Theresa May will set out a timetable to break the secrecy surrounding the foreign ownership of British property worth billions after facing a House of Lords defeat at the hands of two Conservative peers.
Lord Faulks, a former Tory justice minister, and Lord Hodgson have been calling on the government to establish a register exposing the beneficial owners of overseas companies and legal entities, and want it done within 12 months.
May’s new anti-corruption tsar, the Tory MP John Penrose, made clear that a register for property owners would be consistent with government policy.
He told the Guardian that the UK had already acted to make the foreign owners of British companies come clean, asking: “Why should foreign owners of British homes and offices be any different?”
Penrose said: “More than £122bn of property in England and Wales is owned by offshore firms. If they’re clean and reputable, fine, they’ll have nothing to fear. But if murky shell companies have bought British property with plundered or laundered cash, we don’t want them here.”
He said shedding light on “anonymous shell companies” through a register would show the world that the UK was a strong, reputable trading nation that welcomed clean investment.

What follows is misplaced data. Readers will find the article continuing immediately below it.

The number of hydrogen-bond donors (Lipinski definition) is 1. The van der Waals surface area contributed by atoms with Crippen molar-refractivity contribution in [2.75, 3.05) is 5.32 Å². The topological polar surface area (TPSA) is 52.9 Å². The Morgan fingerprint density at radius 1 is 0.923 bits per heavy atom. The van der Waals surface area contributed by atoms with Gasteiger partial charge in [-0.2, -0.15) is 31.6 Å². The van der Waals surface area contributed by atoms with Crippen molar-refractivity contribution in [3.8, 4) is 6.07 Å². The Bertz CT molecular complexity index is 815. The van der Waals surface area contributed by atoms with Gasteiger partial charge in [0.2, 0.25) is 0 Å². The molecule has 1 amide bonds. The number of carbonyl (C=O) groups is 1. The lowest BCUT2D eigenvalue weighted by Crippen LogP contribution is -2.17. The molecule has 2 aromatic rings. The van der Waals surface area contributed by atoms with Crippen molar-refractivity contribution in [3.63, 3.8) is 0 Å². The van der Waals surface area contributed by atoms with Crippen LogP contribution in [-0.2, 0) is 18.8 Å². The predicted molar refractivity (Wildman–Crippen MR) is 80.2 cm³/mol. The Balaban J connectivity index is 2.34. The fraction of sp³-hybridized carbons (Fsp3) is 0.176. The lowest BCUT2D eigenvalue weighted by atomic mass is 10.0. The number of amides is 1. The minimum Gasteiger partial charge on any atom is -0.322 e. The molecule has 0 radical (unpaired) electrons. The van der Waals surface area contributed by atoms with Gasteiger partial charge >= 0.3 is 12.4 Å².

Penrose said the prime minister understood that crime and corruption put the UK’s hard-won international reputation at risk and kept property prices artificially high, placing “the dream of home ownership beyond too many people’s grasp as well”.
The government had previously accepted the argument that action could help reduce money laundering in the British property market, but had so far failed to act.
A government spokesman said Penrose was “absolutely right” and stressed there had been legislation on transparency on business ownership already. “We want to get the legislation for this absolutely right, and we’re confident we will be able to provide parliament with details very soon,” he said, about the push on who is entering the British property market.